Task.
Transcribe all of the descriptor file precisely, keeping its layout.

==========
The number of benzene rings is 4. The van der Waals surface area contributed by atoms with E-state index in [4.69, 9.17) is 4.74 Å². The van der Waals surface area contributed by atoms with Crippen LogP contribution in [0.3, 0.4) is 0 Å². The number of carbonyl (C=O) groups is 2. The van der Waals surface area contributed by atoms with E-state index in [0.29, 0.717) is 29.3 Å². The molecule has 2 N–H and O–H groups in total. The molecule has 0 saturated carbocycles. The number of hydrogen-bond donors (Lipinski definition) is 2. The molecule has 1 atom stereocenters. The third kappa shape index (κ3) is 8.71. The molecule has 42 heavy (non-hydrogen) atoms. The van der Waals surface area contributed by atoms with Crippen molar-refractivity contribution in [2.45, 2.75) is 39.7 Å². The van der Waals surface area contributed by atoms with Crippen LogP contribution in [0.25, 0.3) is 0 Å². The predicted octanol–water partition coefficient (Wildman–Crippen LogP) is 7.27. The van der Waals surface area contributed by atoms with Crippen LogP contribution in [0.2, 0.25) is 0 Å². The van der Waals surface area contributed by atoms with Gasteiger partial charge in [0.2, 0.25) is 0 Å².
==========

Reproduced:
The number of benzene rings is 4. The van der Waals surface area contributed by atoms with E-state index in [4.69, 9.17) is 4.74 Å². The van der Waals surface area contributed by atoms with Crippen LogP contribution in [0.3, 0.4) is 0 Å². The number of carbonyl (C=O) groups is 2. The van der Waals surface area contributed by atoms with E-state index in [0.29, 0.717) is 29.3 Å². The molecule has 2 N–H and O–H groups in total. The molecule has 0 saturated carbocycles. The number of hydrogen-bond donors (Lipinski definition) is 2. The molecule has 1 atom stereocenters. The third kappa shape index (κ3) is 8.71. The molecule has 42 heavy (non-hydrogen) atoms. The van der Waals surface area contributed by atoms with Crippen molar-refractivity contribution in [2.45, 2.75) is 39.7 Å². The van der Waals surface area contributed by atoms with Crippen LogP contribution in [0.25, 0.3) is 0 Å². The predicted octanol–water partition coefficient (Wildman–Crippen LogP) is 7.27. The van der Waals surface area contributed by atoms with Crippen LogP contribution in [0.2, 0.25) is 0 Å². The van der Waals surface area contributed by atoms with Gasteiger partial charge in [0.2, 0.25) is 0 Å².